In Cross & Cockade Volume 11, No. 4, 1970, in the “Research Notes” column on page 378 published (no doubt for the first time) a Clayton Knight photo of “STROPP” at an exhibition in a hall bedecked with flag bunting, etc. In the photo the rudder, ailerons, elevator and all metal cowling panels are intact, as well as the interplane struts. The wheels lack tires. There is no hole behind the cockpit. In the same column, Peter published the photo of a charred fuselage from Albatros D.III in the same flag-bedecked hall, with the remnants of an X and a horizontal dark line painted on the fuselage. In Volume 12, No. 2, 1971, again in the Research Notes column included information from a letter from Charles W. Daniels. “Charles W. Daniels notes that he first saw the aircraft on display at the DeYoung Museum in the early 1920’s. The aircraft and a number of other war trophies had been donated by Congressman Julius Kahn. The Albatros did have tires at that time (unlike its sad state in the photo used in this column), but these were made by the Continental Rubber Company of England, indicating replacement. “The fuselage was the natural dirty yellow varnish color with the word STROPP and the usual ‘patee’ crosses painted on both sides. Both were black, outlined in white. The horizontal stabilizer and elevator were painted in diagonal black and yellow stripes emanating from the fuselage and running outward. The fin was yellow and evidence of a stripe was to be seen, although not distinctly. No serial number was visible. The prop spinner was badly dented and it and the wheel covers were painted yellow. The wings were covered with lozenge-printed fabric, both top and bottom, and were decorated with ‘straight’ (or Greek) crosses. I last saw STROPP during the 1930’s. At that time the undersides of the wings had been re-painted gray.” “John F. Connors had the good fortune to examine Albatros D.Va, D.7161/17,while embarked on a college history project last summer. His observations parallel those of Daniels, although Connors notes that, despite more than fifty years of little serious attention, the aircraft is remarkably intact.”
JUL 29, 2011 - 08:42 PM
"Here's the other photo, taken at the same location as the previous photo. This was taken sometime (early?) during the machine's tour across the country on the "Victory Loan Special" train. It was in remarkably good shape at this time. Here's a photo of the "Victory Loan Special". I wish I knew where this was taken."
JUL 29, 2011 - 08:45 PM
"Nice connection, Tim....but I don't think so. Yes, I know there were similar trophy/loan tours throughout Canada (I've done some studying on that topic with our Canadian member Edward Soye), but nearly all of the available material on "Stropp" has it only traveling through the USA. Of course, I could be wrong. There is another photo of the "Victory Loan Special" in Mesa, Arizona. We also have some evidence that it may have gone through Waco Texas, and some of the associated trophies were in Chicago for a time. We know that STROPP wound up in San Francisco. Here's a close-up of the cockpit in some unknown location. Here 'tis in Golden Gate Park, San Francisco. I think it went directly to the DeYoung Museum after this. It was in pretty bad shape. Obviously, the sign "Must Not Handle" had been ignored - though I wouldn't want to mess with the lady in the hat! You can see the damage to the top and bottom of the fuselage in these shots."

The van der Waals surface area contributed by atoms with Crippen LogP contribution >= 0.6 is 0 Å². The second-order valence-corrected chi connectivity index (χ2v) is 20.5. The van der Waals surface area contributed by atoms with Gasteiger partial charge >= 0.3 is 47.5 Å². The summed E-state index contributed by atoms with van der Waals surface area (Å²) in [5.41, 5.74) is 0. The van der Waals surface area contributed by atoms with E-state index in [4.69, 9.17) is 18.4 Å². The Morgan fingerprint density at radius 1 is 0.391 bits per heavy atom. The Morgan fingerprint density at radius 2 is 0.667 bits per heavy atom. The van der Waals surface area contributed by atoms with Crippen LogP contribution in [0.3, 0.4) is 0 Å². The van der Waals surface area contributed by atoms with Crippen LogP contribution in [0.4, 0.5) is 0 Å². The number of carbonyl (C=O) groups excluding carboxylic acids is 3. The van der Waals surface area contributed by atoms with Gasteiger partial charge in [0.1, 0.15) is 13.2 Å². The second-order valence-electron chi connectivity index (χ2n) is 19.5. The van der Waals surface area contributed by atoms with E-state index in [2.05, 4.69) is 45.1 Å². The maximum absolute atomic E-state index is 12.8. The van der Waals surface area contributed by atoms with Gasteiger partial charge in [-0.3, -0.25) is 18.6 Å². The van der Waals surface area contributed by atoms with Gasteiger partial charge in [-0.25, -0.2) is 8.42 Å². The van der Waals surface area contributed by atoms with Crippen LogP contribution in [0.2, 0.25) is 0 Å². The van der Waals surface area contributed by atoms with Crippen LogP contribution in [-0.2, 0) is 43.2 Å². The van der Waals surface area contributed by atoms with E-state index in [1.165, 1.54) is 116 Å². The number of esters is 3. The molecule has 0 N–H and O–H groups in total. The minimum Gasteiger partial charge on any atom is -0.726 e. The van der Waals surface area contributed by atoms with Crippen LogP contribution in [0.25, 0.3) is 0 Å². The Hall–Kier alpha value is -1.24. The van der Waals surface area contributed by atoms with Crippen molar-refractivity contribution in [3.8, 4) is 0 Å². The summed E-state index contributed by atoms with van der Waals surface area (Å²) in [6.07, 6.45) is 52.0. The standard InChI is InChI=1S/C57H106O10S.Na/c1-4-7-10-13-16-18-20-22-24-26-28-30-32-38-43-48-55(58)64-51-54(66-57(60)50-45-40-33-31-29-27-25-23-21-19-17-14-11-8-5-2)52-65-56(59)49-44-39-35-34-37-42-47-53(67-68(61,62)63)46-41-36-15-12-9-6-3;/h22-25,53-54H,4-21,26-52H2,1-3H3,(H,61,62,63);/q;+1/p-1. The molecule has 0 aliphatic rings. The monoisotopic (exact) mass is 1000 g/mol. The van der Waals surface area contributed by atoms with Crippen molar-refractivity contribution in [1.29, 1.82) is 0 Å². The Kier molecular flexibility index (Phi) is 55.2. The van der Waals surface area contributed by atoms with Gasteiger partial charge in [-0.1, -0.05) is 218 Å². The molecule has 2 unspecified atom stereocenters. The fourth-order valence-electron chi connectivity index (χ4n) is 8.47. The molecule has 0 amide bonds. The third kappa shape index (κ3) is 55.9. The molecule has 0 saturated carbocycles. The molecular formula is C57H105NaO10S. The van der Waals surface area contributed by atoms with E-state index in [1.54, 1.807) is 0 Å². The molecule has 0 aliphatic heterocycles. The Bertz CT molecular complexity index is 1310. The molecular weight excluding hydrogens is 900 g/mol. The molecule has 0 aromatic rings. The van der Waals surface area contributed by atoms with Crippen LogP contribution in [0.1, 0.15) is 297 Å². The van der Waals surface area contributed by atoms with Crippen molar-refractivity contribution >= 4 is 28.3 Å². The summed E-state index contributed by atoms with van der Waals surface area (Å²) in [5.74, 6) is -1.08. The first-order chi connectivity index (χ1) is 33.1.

JUL 29, 2011 - 08:47 PM
"Here's one final view in Golden gate Park, SF. Pretty sad."
JUL 29, 2011 - 08:48 PM
GVW continues. "It's my belief that the fuselage and tail of "Stropp" do not match the wings that were with the airplane when it arrived at the Smithsonian, in pretty bad condition. The aircraft was, IMHO, cobbled together with wings from at least two (perhaps three) different Albatros D.Va'aircraft - probably before the machine ever left France. The location of the Iron Crosses on the upper wing identify that component as having come from an O.A.W.-built D.Va, while the fuselage and tail are obviously Albatros (Johannisthal) built. The Balkenkreuz insignia on the lower wings that were with the airframe do not match those on the upper wing, and some of the wing components were covered in five-color printed fabric while others were painted in green and mauve, etc. When Bob Mikesh and the Smithsonian restored the aircraft, they (incorrectly, IMHO) chose to cover the wings with lozenge fabric because it looked "better", I guess. Analysis of fabric samples from the original tailplane show that beneath the yellow and dark green stripes, the original fabric was painted in mauve and green above and pale blue below. This comes from analysis of fabric samples supplied by Frank Garove to Alan D. Toelle (who did the analysis). Therefore, I believe that all the fabric-covered surfaces were probably in green/mauve and pale blue painted finish when this machine left the factory."
JUL 29, 2011 - 08:51 PM
Here are a few references just on "Stropp": 1. Cross & Cockade USA Vol. 4 #2, Pp.195-7 1963. 2. Cross & Cockade USA Vol. 5 #1, Pp83-4 1964. 3. Cross & Cockade USA Vol.12 #2, p.190 1971. 4. Cross & Ccokade USA Vol.23 #3, Pp.273 -281 1982. 5. WWI Aero (?)Stropp a Mystery Solved? (drafted previous to 1986.) 6. Cross & Cockade Int. Vol.26 #3, Pp.133-130, Esp p.118 1995. 7. Albatros D.Va-German Fighter of WWI by Mikesh, Smithsonian Inst.Press,1980.
JUL 29, 2011 - 09:06 PM
Here are a few Aeroscale links to the pertinent WNW decals on "Stropp". Review of #32015 Kit #32015
AUG 03, 2011 - 01:57 AM